It is a very flexible program, and is really professional. It simply is kingd of out there by itself.
Do you use a workstation for Autocad and landfx?February 9, 2009 at 5:18 pm #175365Clayton MunsonParticipant
I do use a workstation, that’s what the company provided. I prefer a desktop, it feels more comfortable to me. Usually has bigger screen, separate mouse, and tend to be faster when it comes to RAM and Processor, if it’s not it can be upgraded easier than a laptop. Laptops are great for their mobility but when working with a program like CAD that is so dependent a pointing device you would still have to have space to set up your laptop and have room for your mouse. PLUS I would prefer to leave my work at the office. Once you allow yourself to work at home it becomes hard to stop.
I think the most important thing to look at when choosing a program is what formats the program is compatible with. If you start expanding your client base and work with architects and engineers you want to be able to easily pass files back and forth without losing data and information.February 9, 2009 at 5:39 pm #175364Eric GilbeyParticipant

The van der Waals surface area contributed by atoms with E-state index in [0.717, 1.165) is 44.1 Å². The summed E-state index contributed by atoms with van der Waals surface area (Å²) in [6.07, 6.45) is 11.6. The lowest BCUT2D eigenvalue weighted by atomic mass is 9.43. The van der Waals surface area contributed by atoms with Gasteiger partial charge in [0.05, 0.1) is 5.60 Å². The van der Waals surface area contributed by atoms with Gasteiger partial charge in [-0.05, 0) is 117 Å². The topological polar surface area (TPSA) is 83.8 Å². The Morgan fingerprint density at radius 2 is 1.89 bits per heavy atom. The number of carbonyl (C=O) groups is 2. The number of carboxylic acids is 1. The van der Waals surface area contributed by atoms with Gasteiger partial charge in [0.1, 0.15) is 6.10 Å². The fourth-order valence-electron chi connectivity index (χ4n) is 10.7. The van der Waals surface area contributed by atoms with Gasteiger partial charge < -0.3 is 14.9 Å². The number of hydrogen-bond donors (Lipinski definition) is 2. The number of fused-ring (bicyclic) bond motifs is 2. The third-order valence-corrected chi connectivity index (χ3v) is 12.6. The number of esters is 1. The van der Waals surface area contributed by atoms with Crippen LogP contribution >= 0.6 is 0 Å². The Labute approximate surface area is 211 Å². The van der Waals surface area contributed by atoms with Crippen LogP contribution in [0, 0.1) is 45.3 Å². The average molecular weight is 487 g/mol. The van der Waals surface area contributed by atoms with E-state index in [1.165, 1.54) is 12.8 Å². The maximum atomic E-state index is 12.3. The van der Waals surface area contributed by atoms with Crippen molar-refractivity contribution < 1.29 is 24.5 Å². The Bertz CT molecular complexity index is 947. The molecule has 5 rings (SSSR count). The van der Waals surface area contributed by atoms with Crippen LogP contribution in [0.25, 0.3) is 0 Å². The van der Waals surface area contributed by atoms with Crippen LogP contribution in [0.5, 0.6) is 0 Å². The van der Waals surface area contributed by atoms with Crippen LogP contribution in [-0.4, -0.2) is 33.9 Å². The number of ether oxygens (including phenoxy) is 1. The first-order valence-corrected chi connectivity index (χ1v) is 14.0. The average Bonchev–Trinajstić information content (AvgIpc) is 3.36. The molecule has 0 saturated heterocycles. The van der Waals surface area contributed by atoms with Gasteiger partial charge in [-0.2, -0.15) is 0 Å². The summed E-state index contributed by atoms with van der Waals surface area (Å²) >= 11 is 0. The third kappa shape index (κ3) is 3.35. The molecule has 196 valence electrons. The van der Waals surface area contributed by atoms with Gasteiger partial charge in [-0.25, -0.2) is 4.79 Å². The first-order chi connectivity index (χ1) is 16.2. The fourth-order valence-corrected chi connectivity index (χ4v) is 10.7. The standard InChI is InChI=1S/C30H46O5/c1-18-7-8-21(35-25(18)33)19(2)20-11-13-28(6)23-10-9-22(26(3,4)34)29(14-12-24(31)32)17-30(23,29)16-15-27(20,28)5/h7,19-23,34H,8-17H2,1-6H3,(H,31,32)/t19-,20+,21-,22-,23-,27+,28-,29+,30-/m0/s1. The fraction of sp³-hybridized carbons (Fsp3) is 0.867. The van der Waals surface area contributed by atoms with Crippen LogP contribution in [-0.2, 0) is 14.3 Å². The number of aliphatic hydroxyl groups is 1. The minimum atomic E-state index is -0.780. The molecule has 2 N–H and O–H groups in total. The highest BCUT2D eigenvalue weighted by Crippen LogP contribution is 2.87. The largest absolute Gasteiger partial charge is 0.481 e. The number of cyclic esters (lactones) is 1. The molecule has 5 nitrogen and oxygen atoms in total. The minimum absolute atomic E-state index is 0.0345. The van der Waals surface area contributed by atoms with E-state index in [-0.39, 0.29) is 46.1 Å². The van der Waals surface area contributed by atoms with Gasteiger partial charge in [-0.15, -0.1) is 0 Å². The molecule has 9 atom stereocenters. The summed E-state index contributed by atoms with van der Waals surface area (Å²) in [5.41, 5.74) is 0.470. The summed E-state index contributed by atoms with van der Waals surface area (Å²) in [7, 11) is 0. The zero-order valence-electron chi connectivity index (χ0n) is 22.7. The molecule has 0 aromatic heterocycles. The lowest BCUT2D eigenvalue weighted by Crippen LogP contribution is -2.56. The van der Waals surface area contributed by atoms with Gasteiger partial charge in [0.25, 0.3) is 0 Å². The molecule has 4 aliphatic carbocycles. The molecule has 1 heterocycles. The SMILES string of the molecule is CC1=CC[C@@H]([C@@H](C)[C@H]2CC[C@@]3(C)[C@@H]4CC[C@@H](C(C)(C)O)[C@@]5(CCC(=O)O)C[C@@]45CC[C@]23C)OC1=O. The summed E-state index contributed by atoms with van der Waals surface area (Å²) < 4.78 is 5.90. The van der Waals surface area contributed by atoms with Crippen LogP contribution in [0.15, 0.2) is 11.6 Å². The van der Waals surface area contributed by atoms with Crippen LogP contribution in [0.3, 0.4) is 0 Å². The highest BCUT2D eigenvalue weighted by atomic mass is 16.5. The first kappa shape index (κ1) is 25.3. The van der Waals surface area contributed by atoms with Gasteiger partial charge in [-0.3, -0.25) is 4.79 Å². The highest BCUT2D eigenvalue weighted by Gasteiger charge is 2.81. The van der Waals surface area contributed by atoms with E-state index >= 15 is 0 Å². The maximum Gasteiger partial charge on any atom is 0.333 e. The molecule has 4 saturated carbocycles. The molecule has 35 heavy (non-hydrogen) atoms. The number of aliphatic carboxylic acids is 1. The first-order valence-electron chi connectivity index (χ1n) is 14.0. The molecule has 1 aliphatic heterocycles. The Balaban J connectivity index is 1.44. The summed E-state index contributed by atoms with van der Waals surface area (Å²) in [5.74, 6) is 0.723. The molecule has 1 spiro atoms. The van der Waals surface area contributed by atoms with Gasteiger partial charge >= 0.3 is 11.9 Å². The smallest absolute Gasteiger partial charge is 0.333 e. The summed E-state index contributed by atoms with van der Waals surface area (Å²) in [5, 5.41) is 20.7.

Jeffrey, For about 12 years I used AutoCAD, and would have to say when I switched over to Vectorworks Landmark, I wished I had done so sooner. Specifically for the use of 3D. If you want to keep your project in one program from beginning to end and have high quality 3D rendered presentations, you should evaluate Vectorworks Landmark. A benefit of the 3D in Landmark is that the 3D objects created are informative and not unintelligent modeling. For one example, the site model (DTM) you create can actually be represented both 2D and 3D and can reflect existing and proposed changes and provide cut and fill calculations. The software has been around for over 20 years, so they aren’t going anywhere, and they do a great job importing/exporting files, including dxf/dwg files.April 15, 2009 at 8:37 pm #175363Jacob FellousParticipant
As you know now, we recently started working with AutoDesk AutoCAD to make Pool Studio and VizTerra, our newest Landscape software fully intergratable with AutoCad. This feature is almost completed and will be made available with our next update. Should anyone have any questions about Pool Studio or VizTerra, let me know and I’ll be glad to help you any way I can. Thanks in advance!